There’s a new web implementation called Caddy, written in Go, with many new features. But the documentation is relatively poor and outdated compared to Nginx and Apache. But Anyway, I have spent an hour or so, and I figured out how to set up migrate my blog to this lovely new server.

Currently on this blog, I’m using:

  • Ubuntu 18.04.1
  • MariaDB 10.3
  • PHP 7.2
  • Caddy 0.11
  • Let’s Encrypt certification service brought by Caddy


Step 1: Add MariaDB mirror and upgrade the system: 

apt-get install software-properties-common
apt-key adv --recv-keys --keyserver hkp:// 0xF1656F24C74CD1D8
add-apt-repository 'deb [arch=amd64,arm64,ppc64el] bionic main'
apt dist-upgrade

Step 2: Install MariaDB and PHP:

apt install mariadb-server php-gd php-mbstring php-xml php-xmlrpc php-soap php-intl php-zip php-fcgi php-fpm php-mysql php-curl

When installing MariaDB in the last step, it will ask you to enter the root password to create a new root account. Remember to create a stronger one. For me, I prefer using uuidgen and generate a random one. Then note it down somewhere offline.

Step 3: Install Caddy binary, from here:

MariaDB Configuration 

Create a new database by:

CREATE DATABASE your_wp_db_name DEFAULT CHARACTER SET utf8mb4 COLLATE utf8mb4_unicode_ci;

Then create a user and assign to this database (remember to change the placeholder):

CREATE USER [email protected] IDENTIFIED BY 'whatever_the_password_is';
GRANT ALL PRIVILEGES ON your_wp_db_name.* to [email protected] IDENTIFIED BY 'whatever_the_password_is';

Finally, commit the changes and exit:


Cuddy Configuration & WordPress Installation

Step 1: Create directories and set the correct privileges:

mkdir /var/www
mkdir /etc/ssl/caddy
mkdir /etc/caddy
chown -R root:www-data /etc/caddy
chown -R www-data /etc/ssl/caddy
chmod 0770 /etc/ssl/caddy

Step 2: Create the configuration file, i.e. /etc/caddy/Caddyfile

Here I assume:

  • I put my WordPress instance to /var/www/wordpress
  • GZip enabled
  • Using Email to apply the certificate
  • Using the newest rewrite rules for WordPress
  • HSTS header enabled
  • PHP FastCGI running with default domain socket, {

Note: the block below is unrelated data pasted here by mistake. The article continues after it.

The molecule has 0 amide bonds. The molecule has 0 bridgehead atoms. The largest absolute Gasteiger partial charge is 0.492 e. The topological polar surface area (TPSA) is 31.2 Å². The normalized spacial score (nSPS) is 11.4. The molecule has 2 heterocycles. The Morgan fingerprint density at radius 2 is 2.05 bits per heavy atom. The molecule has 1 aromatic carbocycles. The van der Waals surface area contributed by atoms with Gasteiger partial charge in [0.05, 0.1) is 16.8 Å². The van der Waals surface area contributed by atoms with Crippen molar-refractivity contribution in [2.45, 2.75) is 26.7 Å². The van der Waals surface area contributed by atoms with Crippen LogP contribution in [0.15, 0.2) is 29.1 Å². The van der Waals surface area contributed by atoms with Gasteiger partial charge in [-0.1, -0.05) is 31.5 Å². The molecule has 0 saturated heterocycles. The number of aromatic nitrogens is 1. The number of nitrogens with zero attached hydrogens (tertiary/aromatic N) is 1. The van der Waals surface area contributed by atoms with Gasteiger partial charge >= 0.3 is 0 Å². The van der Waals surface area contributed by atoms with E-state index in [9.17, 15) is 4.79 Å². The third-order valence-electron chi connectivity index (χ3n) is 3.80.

root /var/www/wordpress
 tls [email protected]
 header / Strict-Transport-Security "max-age=63072000; includeSubDomains; preload"
 fastcgi / /run/php/php7.2-fpm.sock php
 rewrite {
        if {path} not_match ^\/wp-admin
        to {path} {path}/ /index.php?{query}

Step 3: Download WordPress

Download the tarball and extract to /var/www:

wget -qO- | tar zxv -C /var/www

Then set the permission:

chown -R www-data:www-data /var/www/wordpress
chmod -R 770 /var/www/wordpress

Step 4: Systemd configuration


curl -s -o /etc/systemd/system/caddy.service

Then edit the line started with “ExecStart” and add ” –quicin the end of this line to enable QUIC. But it seems like QUIC doesn’t work correctly as there is a known issue for the QUIC library. But anyway I enabled it in case they fix it in the later versions. Ref

After that, refresh systemd and start the server by:

systemctl daemon-reload
systemctl enable caddy
systemctl start caddy

It’s time for fun

Now just open the browser and fill in the database settings created a moment ago.

Some extra issues I’ve solved

502 Bad Gateway issue

Simply try figuring out where the domain socket is for the PHP FastCGI and correct the settings in the Caddyfile. 

Gutenberg Editor doesn’t work, saying “show_ui not found”

Some of the online tutorials are outdated,  which may lead the newest Gutenberg editor failed to initialize. Use the one in the official sample Caddyfile instead, i.e.

 rewrite {
        if {path} not_match ^\/wp-admin
        to {path} {path}/ /index.php?{query}

HSTS issue

Some online HSTS enforcement checking service saying my blog’s HSTS doesn’t work correctly. To fix this, correct the HSTS header configuration in the Caddyfile:

header / Strict-Transport-Security "max-age=63072000; includeSubDomains; preload"